The CrisisGo safety platform is being piloted in four Flagler County schools.
A software program piloted in Flagler Schools places a panic button on teachers' and school staff members' cell phones, tablets and computers.
The program, called CrisisGo and developed in 2013, is a "comprehensive safety platform" designed to let people communicate in an emergency, according to https://www.crisisgo.com. The program costs $800-$1,000 per school per year, and the district has invested $3,450 in the pilot program, which began May 1 at Flagler Palm Coast High School, Matanzas High School, Buddy Taylor Middle School and Wadsworth Elementary. District staff is interested in expanding the pilot program to all district schools, and will then have to determine whether to continue using CrisisGo after the pilot program ends.
"A teacher can ... initiate a panic [alert], so if there's a medical emergency, if there's a fight in the classroom, they can hit a panic button that will then go to the administrators, it will go to a school resource officer."
— DAVID KAVLICK, CrisisGo regional sales manager
"It's module-based, so that makes it very flexible," CrisisGo Regional Sales Manager David Kavlick told the School Board during its meeting Aug. 20.
It's in about 16,000 schools around the county, including in several counties in Florida: Pasco, Hernando and Martin, he said.
"A teacher can ... initiate a panic [alert], so if there's a medical emergency, if there's a fight in the classroom, they can hit a panic button that will then go to the administrators, it will go to a school resource officer, so that they can then open a two way conversation with what's happening," Kavlick said. "If that teacher has to flee the classroom, there's also GPS on that device so it will follow that teacher to wherever they're going so that they can be found if they need to be found."
CrisisGo's emergency management platform includes different modules for different kinds of incidents, he explained: the general "panic alert" module, plus individual modules for specific types of incidents.
Sheriff's Office deputies would also be able to initiate a lockdown in the schools from their patrol cars, Kavlick said.
"It's one of those things that you can see and visualize, and now the technology is there."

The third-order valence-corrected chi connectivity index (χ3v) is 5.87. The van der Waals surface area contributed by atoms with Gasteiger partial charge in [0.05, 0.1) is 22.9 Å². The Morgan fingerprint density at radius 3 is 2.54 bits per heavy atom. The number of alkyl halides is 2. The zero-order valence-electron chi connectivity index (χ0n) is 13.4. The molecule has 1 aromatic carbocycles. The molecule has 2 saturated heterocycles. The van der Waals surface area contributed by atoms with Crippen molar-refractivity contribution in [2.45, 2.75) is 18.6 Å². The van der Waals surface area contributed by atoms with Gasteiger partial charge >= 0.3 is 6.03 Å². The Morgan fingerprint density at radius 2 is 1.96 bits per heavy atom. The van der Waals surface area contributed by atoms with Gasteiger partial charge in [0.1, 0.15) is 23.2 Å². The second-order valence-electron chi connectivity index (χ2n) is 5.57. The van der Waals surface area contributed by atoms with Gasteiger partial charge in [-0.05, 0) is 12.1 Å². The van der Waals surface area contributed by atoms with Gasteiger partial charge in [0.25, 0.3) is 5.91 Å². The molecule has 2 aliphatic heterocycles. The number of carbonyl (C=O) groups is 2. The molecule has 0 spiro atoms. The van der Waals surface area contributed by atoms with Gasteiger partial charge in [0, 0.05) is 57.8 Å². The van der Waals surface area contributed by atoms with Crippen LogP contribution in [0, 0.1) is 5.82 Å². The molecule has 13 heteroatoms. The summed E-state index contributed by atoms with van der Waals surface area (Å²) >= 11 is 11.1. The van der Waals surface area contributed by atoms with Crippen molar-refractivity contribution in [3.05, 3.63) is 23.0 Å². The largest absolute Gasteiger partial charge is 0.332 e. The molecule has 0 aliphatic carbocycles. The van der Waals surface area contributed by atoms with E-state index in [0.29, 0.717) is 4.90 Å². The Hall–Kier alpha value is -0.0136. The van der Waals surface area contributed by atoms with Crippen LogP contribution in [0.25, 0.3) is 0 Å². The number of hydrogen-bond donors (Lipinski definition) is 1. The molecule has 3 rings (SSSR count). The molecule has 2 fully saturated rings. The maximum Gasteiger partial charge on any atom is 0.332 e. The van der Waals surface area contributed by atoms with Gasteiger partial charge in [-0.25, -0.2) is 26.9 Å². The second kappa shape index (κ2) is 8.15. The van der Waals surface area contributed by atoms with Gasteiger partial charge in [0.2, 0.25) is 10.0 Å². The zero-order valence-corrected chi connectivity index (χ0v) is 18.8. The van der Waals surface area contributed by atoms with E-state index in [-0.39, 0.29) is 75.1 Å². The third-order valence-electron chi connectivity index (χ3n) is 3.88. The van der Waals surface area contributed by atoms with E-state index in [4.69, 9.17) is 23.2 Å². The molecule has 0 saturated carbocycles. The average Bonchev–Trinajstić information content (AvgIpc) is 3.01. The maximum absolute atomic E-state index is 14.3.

— COLLEEN CONKLIN, School Board member
After an incident, a "check-in" feature could be used to account for people and aid in the reunification process.
The program also includes an optional feature that districts could request that would provide students with an app called "Safe to Speak," from which to anonymously report bullying. It would also give students access to a panic button feature which would also activate GPS once pressed.
School Board members Colleen Conklin was especially interested in the student feature, which happened to be one the district hasn't piloted, though it hopes to add it the future. But she also expressed a concern: that, because the state already requires all school districts to use the FortifyFL safety program, and the district has also initiated its own "See Something, Say Something" campaign and reporting service, adding CrisisGo might be pushing people in too many different directions. The district will need to make sure the programs are integrated, she said.
District Superintendent James Tager said that FortifyFlorida is a reporting service, while CrisisGo is more sophisticated and has the panic button feature.
"Every adult can hit an alert if there is an issue," Tager said. "That is, to me, a big part of student safety."
Board member Andy Dance was impressed by the program's potential. "I think the full package is ultimately where we need to be," he said. "It sounds like a good tool."
Conklin suggested district staff return in nine weeks with an update for the board.